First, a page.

Take a walk on the cultural side of the Sunshine State this summer--from the fine arts in Jacksonville to the film culture of Orlando to the literary scene in Key West--with the help of Boca Raton's annual "Florida Explorer" section.

[Mick Hales, View of Italian Fountain at Dusk or Dawn, April 2004. Photograph courtesy of Mick Hales, Greenworld Pictures Inc.]

The Fine (and Fun) Arts of Jacksonville

Drive time from Boca: Five hours

What’s the draw: Four major arts entities have helped Jacksonville emerge as a cultural hot spot in northern Florida. It starts with The Cummer Museum of Art and Gardens (829 Riverside Ave., 904/356-6857), the city’s graceful old dowager of a museum—dignified, surrounded by stately gardens in the city’s historic Riverside neighborhood on the wide St. Johns River. Despite its dignified lineage, the Cummer has a wildly exciting collection (nearly 5,000 works of art), representing a comprehensive timeline and heavyweights like Peter Paul Rubens, Winslow Homer and Norman Rockwell. The gardens also are a draw, with rare horticulture blooming under a romantic canopy of live oaks, with a formal English garden, an Italian garden, reflecting pools, fountains, arbors, antique ornaments, and sculptures.

The Ritz Theatre and Museum (829 N. Davis St., 904/632-5555), a 1929 Art Deco structure in downtown Jacksonville, got its start the pre-integration days of the 1930s with artists who worked the “Chitlin Circuit,” names like Count Basie, Cab Calloway, Dorothy Dandridge, Billie Holiday. Back then, The Ritz was a thriving theater on the circuit and a center of entertainment for African-American Jacksonville. Its museum is named after the African-American settlement at that time, La Villa, which was known as the “Harlem of the South.” Today, the 400-seat theater, which was renovated in the 1990s, hosts concerts, lectures, theater, dance and movies. The adjacent museum offers historical exhibits commemorating African-American history with photos, artifacts and traveling exhibits. “Amateur Night,” on the first Friday of every month, is modeled after the famous Amateur Night at the Apollo Theater in New York.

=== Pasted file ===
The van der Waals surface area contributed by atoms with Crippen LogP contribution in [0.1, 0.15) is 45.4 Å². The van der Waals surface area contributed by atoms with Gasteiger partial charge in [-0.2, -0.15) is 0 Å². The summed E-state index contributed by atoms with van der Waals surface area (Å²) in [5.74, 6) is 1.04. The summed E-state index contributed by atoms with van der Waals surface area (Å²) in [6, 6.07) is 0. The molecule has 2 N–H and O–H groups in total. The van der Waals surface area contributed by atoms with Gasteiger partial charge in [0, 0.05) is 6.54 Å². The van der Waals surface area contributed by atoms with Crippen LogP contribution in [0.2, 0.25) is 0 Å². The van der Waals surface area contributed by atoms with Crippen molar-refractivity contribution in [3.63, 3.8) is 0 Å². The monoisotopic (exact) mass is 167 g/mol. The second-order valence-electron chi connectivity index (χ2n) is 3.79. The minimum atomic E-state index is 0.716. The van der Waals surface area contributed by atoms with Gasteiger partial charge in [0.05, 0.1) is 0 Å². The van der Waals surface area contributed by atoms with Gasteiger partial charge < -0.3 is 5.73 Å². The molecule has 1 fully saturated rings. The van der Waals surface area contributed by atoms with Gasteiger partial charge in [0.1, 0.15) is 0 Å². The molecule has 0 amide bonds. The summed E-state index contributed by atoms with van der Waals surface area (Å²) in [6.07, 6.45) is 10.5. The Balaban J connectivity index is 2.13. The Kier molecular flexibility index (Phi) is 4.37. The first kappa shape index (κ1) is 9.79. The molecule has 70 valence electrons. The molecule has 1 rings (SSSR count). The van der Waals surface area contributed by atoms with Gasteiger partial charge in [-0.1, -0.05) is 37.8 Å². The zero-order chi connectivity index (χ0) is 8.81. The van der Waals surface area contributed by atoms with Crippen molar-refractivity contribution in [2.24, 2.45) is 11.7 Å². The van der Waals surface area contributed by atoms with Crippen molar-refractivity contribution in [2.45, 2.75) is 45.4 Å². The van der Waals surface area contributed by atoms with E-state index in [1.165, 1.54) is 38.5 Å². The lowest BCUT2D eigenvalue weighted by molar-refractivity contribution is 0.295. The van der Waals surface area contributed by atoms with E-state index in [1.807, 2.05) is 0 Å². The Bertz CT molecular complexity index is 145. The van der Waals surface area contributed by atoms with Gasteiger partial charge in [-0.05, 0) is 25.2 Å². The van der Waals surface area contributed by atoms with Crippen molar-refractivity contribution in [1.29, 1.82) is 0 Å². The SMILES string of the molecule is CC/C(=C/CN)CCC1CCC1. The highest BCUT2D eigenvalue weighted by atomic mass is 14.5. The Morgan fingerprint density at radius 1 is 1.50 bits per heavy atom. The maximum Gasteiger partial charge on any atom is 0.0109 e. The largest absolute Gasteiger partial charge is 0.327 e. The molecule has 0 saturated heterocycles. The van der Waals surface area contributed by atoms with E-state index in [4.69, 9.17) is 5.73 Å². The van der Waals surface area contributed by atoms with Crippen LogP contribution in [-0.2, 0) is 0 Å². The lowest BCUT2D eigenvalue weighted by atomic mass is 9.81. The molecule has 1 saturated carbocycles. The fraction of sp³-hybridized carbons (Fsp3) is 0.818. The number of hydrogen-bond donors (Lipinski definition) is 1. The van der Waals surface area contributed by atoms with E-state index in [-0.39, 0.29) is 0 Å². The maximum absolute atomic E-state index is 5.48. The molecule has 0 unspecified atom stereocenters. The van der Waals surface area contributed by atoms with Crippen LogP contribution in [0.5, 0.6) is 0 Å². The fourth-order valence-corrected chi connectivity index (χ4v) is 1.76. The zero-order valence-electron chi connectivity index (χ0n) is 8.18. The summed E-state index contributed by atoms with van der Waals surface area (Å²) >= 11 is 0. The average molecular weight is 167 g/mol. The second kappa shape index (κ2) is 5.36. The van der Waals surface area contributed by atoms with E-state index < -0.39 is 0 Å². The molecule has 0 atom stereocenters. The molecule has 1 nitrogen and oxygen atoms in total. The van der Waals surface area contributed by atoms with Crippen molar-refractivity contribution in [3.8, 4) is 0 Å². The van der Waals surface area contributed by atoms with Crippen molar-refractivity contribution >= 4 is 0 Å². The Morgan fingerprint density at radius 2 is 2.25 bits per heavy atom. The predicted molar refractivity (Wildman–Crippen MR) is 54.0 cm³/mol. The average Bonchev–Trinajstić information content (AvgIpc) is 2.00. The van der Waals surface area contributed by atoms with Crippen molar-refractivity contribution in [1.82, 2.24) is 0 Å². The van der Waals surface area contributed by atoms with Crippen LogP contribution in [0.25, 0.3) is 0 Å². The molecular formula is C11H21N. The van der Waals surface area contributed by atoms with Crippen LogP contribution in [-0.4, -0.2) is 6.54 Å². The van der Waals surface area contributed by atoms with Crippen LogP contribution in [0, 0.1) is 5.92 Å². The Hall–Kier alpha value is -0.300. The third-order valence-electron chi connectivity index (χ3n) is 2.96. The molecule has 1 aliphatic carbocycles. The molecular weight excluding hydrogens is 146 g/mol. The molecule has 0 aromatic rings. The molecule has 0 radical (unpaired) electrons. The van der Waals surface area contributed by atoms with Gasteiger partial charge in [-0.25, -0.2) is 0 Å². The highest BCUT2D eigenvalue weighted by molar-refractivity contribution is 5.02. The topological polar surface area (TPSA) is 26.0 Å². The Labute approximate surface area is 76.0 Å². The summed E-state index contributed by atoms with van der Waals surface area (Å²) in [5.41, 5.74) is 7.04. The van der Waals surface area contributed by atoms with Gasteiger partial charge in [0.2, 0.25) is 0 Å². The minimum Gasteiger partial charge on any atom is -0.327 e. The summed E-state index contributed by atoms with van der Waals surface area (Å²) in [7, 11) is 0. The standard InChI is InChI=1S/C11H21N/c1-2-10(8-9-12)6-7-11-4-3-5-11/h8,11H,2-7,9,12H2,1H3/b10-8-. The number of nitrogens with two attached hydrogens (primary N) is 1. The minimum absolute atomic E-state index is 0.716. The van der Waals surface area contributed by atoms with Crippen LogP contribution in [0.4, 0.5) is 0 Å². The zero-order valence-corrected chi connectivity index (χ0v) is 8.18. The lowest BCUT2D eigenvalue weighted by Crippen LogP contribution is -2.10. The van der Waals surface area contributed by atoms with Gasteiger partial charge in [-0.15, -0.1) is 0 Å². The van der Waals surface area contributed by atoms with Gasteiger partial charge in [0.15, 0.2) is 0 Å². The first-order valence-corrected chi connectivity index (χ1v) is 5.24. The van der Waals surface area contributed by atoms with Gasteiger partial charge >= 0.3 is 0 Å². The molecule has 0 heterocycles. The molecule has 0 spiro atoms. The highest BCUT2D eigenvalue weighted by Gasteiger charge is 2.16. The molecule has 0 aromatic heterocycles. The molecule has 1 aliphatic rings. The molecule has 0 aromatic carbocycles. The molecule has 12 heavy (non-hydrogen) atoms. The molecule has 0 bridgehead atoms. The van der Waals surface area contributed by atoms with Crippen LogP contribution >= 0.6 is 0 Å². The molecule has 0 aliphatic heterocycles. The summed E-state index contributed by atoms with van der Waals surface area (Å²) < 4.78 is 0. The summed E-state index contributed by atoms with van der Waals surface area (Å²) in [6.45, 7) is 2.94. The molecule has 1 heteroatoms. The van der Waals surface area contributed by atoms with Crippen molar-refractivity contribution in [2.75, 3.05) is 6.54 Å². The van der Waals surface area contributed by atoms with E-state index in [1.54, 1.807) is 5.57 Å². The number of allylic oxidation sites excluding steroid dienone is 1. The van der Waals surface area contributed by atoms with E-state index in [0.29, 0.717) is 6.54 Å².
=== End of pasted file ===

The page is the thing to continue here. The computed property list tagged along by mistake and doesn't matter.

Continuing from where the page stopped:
For years, the Museum of Contemporary Art Jacksonville (333 North Laura Street, 904/366-6911) has been the city’s fun, hip museum. Located in a groovy Art Deco building at Hemming Plaza downtown, the former Jacksonville Art Museum has refined its collection to represent work from the 1960s onward, which also adds to its groove factor. Artists represented include Alexander Calder, Alex Katz, Robert Rauschenberg, Paul Jenkins, Jules Olitski, James Rosenquist and Joan Mitchell. There is also a “hands-on, interactive center Art Explorium” loft for families, which makes this more than a shuffle-and-stare kind of art museum...

To continue reading, pick up the May/June issue of Boca Raton magazine.